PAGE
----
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      Recognitions have always been given by others.

        From the time you were a child, whether at school or at home, you have been receiving recognition from external parties. For instance, you received grades from teachers, and if you wanted something, you needed approval from your parents. We’ve learned to get what we want by catering to other people’s expectations. Maybe you wanted to get a higher grade in art so you’d be more attentive in art classes than others to impress your teacher. Your teacher would have a generally good impression on you and would likely to give you a higher grade.

        When you grow up, it’s no different. Perhaps you are desperate to get your work done so you do things that your manager would approve. Or maybe you try to impress your date by doing things they like but you don’t really like.

        Facebook and Instagram have only made things worse. People posting their photos and sharing about their life on Instagram just to feels so good to get more likes and attention.

        Being liked becomes essential to reaching desires.

          We start to get hyper focused on how others see us, and it’s easy to imagine having the spotlight on you at all time. People see you and they take an interest in you. This feels good. In turn, you start doing more things that bring you more attention. It’s all positive until you do something they don’t like and you receive criticism. When this happens, you spiral because you’ve lost the feeling of acceptance.

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          But the reality is this is all just perception. Humans, as a species, are selfish. We are all just looking at ourselves; we only perceive others are giving us their focus. Even for those who please others are actually focusing on making themselves feel good. It’s like an optical illusion for your ego.

            The desire to be liked is an endless chase.

              Aiming to please others in order to feel better will exhaust you because you can never catch up with others’ expectation.

              The ideal image will always change.

              It used to be ideal to have a fair weight, a little bit fat was totally acceptable. Then it’s ideal to be very slim. Recently we’ve seen “dad-bods” getting some positive attention. But this is already quickly changing. In fact, a recent article from Men’s Health asked 100 women if they would date a guy who had a dad-bod, about 50% of women claimed to not care either way, only 15% exclusively date men with a “dad bod”.[2]

              People’s expectations on you can be wrong.

              Most people put their expectations on others based on what’s right in the social norms, yet the social norms are created by humans in which 80% of them are just ordinary people according to the 80/20 rules.[3]

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              Think about it, every day, from the time you wake up to the time you go to sleep, you filter what you believe to be truth. If someone compliments you, you take it and add it to an idea of what the best version of yourself is. When someone criticizes you, even in a destructive way, you might accept it altogether, or add it to a list of things you’re insecure about. When you absorb the wrong opinion from others, you will either sabotage your self-esteem or overestimate yourself by accepting all the good compliments and stop growing; or accepting all the destructive criticisms and sabotage your own self-esteem and happiness.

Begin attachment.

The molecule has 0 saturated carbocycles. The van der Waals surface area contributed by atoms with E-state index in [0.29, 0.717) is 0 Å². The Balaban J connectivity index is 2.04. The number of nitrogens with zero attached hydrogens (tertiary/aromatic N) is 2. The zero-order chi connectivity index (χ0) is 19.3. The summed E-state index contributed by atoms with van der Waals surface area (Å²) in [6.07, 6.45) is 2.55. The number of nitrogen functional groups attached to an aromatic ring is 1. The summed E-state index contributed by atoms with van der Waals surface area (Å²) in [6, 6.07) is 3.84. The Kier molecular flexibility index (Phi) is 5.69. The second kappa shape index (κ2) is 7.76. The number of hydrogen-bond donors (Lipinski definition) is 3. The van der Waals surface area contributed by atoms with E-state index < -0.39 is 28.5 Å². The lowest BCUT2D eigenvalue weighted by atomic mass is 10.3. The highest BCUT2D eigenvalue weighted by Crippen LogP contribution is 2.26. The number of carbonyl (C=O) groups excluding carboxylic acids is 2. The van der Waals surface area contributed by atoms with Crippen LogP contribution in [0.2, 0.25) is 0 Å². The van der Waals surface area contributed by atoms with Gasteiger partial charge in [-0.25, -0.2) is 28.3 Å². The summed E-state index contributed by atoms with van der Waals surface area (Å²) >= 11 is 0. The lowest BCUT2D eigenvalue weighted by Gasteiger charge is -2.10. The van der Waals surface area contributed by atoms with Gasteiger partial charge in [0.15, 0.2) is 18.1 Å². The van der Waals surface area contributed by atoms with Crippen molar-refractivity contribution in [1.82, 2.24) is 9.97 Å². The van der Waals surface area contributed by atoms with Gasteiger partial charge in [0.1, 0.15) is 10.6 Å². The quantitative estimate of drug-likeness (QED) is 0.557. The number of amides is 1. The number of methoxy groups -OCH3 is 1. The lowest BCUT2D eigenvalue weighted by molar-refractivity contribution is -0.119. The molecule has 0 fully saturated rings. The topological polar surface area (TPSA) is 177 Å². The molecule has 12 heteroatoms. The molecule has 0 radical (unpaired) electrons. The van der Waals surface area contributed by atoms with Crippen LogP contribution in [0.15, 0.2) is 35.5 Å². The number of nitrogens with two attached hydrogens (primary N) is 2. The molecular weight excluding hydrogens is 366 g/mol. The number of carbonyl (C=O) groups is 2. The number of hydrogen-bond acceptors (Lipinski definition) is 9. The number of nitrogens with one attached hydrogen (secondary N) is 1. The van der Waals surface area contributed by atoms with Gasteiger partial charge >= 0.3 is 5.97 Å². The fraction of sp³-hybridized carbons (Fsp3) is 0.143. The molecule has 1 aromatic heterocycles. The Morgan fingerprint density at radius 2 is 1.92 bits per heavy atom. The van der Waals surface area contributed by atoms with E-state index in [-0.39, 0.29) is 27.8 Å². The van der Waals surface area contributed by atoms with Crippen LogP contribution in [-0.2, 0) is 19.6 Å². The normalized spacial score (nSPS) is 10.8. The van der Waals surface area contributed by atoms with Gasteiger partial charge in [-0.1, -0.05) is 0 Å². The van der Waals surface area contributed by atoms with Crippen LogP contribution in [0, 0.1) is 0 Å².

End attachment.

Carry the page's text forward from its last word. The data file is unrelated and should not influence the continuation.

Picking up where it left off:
Others’ desires are not the same as yours.

                If you live your life as one long effort of trying to please other people, you will never be happy. You’re always going to rely on others to make you feel worth living. This leads to total confusion when it comes to your personal goals; when there’s no external recognition, you don’t know what to live for.

                The only person to please is yourself.

                  Think of others’ approval as fuel and think of yourself as a car. When that fuel runs out, you can’t function. This is not a healthy mindset.

                  In reality, we’re human and we can create our own fuel. You can feel good based on how much you like yourself. When you do things to make you like yourself more, you can start to see a big change in your opinion. For example, if being complimented by others made you feel good and accepted, look in the mirror and compliment yourself. Say what you wish others would say about you.

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                  Internal approval takes practice, but it’s worth the effort. You have to re-train your own mind. Think of the dog who knows there is food when the bell rings, the reflex is hard wired into the dog.[4] We need our own triggers to reinforce the habit of internal approval too. Recognize yourself every day instead of waiting for people to do it for you, check out in this article the steps to take to recognize your own achievements and gain empowerment: Don’t Wait for People to Praise You. Do It Yourself Every Single Day

                  Notice that when you start to focus on yourself and what to do to make yourself happy, others may criticize you. Since you’ve stopped trying to please others to meet their expectations, they may judge you for what you do. Be critical about what they say about you. They aren’t always right but so are you. Everyone has blind spots. Let go of biased and subjective comments but be humble and open to useful advice that will improve you.

                  Remember that you are worth it, every day. It will take time to stop relying on others to make you feel important and worth something, but the sooner you start trying, the happier and healthier you will be.

                  Featured photo credit: Annie Spratt via unsplash.com

                  Reference